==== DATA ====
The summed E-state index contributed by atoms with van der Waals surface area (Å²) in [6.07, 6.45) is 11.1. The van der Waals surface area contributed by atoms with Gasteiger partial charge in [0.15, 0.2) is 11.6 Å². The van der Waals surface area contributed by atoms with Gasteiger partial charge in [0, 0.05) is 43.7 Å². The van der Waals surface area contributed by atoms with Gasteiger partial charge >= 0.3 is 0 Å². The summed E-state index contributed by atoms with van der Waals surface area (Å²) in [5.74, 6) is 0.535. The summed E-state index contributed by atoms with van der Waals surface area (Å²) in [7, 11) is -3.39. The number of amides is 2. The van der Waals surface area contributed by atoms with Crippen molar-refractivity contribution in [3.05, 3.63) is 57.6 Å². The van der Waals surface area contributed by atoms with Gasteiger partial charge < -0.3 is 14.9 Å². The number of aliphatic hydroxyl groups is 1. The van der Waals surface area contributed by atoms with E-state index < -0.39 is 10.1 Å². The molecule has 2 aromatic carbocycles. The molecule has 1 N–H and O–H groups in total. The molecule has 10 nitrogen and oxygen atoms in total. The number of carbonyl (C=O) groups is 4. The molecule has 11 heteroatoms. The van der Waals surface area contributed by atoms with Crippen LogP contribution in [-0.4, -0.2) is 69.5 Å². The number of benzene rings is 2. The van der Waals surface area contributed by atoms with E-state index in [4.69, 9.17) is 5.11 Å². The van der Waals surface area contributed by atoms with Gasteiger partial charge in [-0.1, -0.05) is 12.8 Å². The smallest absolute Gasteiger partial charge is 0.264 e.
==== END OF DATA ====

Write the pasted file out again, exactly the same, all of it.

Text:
The summed E-state index contributed by atoms with van der Waals surface area (Å²) in [6.07, 6.45) is 11.1. The van der Waals surface area contributed by atoms with Gasteiger partial charge in [0.15, 0.2) is 11.6 Å². The van der Waals surface area contributed by atoms with Gasteiger partial charge in [0, 0.05) is 43.7 Å². The van der Waals surface area contributed by atoms with Gasteiger partial charge >= 0.3 is 0 Å². The summed E-state index contributed by atoms with van der Waals surface area (Å²) in [5.74, 6) is 0.535. The summed E-state index contributed by atoms with van der Waals surface area (Å²) in [7, 11) is -3.39. The number of amides is 2. The van der Waals surface area contributed by atoms with Crippen molar-refractivity contribution in [3.05, 3.63) is 57.6 Å². The van der Waals surface area contributed by atoms with Gasteiger partial charge < -0.3 is 14.9 Å². The number of aliphatic hydroxyl groups is 1. The van der Waals surface area contributed by atoms with E-state index < -0.39 is 10.1 Å². The molecule has 2 aromatic carbocycles. The molecule has 1 N–H and O–H groups in total. The molecule has 10 nitrogen and oxygen atoms in total. The number of carbonyl (C=O) groups is 4. The molecule has 11 heteroatoms. The van der Waals surface area contributed by atoms with Crippen LogP contribution in [-0.4, -0.2) is 69.5 Å². The number of benzene rings is 2. The van der Waals surface area contributed by atoms with E-state index in [4.69, 9.17) is 5.11 Å². The van der Waals surface area contributed by atoms with Gasteiger partial charge in [-0.1, -0.05) is 12.8 Å². The smallest absolute Gasteiger partial charge is 0.264 e.